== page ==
Skip to main content

The Road - where was the journey?

I had tried to read the book but never got beyond the first few pages, unable to invest the emotion whilst also trying to write and research. Such books as Cormac McCarthy writes deserve that investment at the very least. So I eagerly awaited a condensed hit in the form of the film, directed by John Hillcoat. A friend in the States saw it towards the end of last year and didn't give too much away except to say it was 'bleak'. Far from putting me off this only encouraged me. So as soon as it came on at my local Everyman my friend and I booked seats. I actually wanted to walk out halfway through but thought it would be a little rude for my friend. It was only afterwards, during a telephone conversation the next day, that I learned she had also wanted to walk out. What went wrong? The question should be, what went right? Was it the appearance of the 'good' family to take care of the now fatherless child at the end of the film - 'good' because the parents had not yet eaten their own children AND they had a lassie type dog with a shiny coat as their pet? What I felt most angry about was the feeling that the film was dictating to me what I should be feeling - this was enabled by the soundtrack, by Nick Cave of all people (one would expect more from him - not some hokie Disneyfied score). And then there was the wheeling on of Robert Duvall as the ultimate cliche - the blind, wise old man! My arse! This film is divided into those who are good and those who are bad. Using the same black and white thinking for my review I would have to say the film was 'bad', in fact, worse than bad - just too damn 'hokie'! Here's what the film critics have to say: Rollling Stone Time Out, Hollywood Reporter, The Guardian, and here, The Times, and The LA Times.

Popular posts from this blog

Who was Mary Burns?

On 7th January 1863 Mary Burns was found dead from a suspected heart attack. She was 43 years old. Since her death Mary has received barely any attention despite the fact that she spent over twenty years as the common-law wife of Friedrich Engels, one of the world’s most influential thinkers and the co-founder of Marxism.

Born in 1822, Mary was the oldest surviving child of textile dyer and factory operative, Michael Burns, and Mary Conroy, Irish immigrants from Tipperary. Mary’s parents had married at St. Patrick’s in an area known casually as Irish Town, one of few Catholic churches in Manchester at that time. The year of Mary’s birth and her infancy were significant in that Manchester was still dealing with the aftermath of the event that became known as the 1819 Peterloo Massacre, a peaceful protest of the working-classes on the site of St. Peter’s Fields in which several people were killed and hundreds injured. The Massacre occurred when magistrates, alarmed at the size of t…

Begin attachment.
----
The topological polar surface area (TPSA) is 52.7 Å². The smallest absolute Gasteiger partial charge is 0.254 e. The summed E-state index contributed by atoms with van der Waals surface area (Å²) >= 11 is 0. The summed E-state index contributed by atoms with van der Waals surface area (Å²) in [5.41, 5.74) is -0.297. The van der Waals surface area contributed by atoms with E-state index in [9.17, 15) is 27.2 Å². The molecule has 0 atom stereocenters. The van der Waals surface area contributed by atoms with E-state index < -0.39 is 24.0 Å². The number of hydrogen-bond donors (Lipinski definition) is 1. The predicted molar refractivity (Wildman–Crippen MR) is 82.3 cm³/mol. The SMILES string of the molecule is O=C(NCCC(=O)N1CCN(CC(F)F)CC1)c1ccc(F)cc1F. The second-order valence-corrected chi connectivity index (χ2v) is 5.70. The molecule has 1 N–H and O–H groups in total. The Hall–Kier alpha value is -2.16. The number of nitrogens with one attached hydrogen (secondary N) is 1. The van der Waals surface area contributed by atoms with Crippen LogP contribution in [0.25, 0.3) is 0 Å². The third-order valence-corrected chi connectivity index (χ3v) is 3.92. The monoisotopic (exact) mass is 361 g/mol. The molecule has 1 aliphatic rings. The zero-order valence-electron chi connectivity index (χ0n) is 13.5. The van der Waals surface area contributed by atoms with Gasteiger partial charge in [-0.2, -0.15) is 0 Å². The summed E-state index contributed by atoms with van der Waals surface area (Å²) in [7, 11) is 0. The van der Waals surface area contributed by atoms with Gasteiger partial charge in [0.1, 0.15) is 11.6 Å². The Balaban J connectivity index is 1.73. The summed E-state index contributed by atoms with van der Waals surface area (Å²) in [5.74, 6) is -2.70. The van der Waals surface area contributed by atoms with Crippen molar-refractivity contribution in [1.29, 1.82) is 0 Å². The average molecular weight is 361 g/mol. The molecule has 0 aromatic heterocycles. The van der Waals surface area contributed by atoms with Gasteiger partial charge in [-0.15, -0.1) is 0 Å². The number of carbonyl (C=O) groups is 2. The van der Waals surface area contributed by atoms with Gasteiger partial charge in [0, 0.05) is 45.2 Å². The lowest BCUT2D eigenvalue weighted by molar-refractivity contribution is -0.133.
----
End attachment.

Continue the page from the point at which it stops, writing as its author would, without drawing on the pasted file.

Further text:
My PhD critical paper

I thought I'd upload the critical element of my PhD thesis. Hopefully, for those who are interested enough to read it, it will make sense despite the references to my creative work, which I can't upload as I'm seeking publication. And besides, at 68,000 words...

I'm also going to tweak section one of this three section critical paper with a view to journal publication because of the academic interest in the claims I make of Mary.

-Dedicated with love and respect to Dr Bruce Lloyd-

And in memory of my parents:
Thomas Valentine and Joan Theresa
Good people who taught me so much more than they realised


The biggest thank-you is due to Norma Clarke, Professor of English Literature and Creative Writing at Kingston University, who supervised this PhD. I never had cause to doubt my initial instincts as Norma proved to be the best mentor I could ever have wished for.

I would also like to acknowledge the generous studentship that I was fortunate to be awarded by Kingston Universi…

Midwinter Break - Bernard McLaverty

The only other book that I've read of Bernard MacLaverty was the sublime Grace Notes, published in 1997, and shortlisted for the Booker Prize of the same year. That prize was awarded to an author of another similar hiatus recently broken, Arundhati Roy, of the widely acclaimed The God of Small Things. I was certain, when buying the kindle version of Midwinter Break, that MacLaverty's first book in seventeen years (Cal, 2001, was his most recent) had made both the Booker Longlist and Shortlist - but having just double-checked - am disappointed and confused to find it had made neither. MacLaverty's prose style feels Yatesian, after the late Richard Yates, US author of Revolutionary Road, and TheEaster Parade
Midwinter Break, set in Amsterdam, is written in the same deliciously clear and poignant prose that so widely marked out Grace Notes. The husby and I have not long returned from a late summer break in that same fabulous city. With the visit to the Rijksmuseum still fre…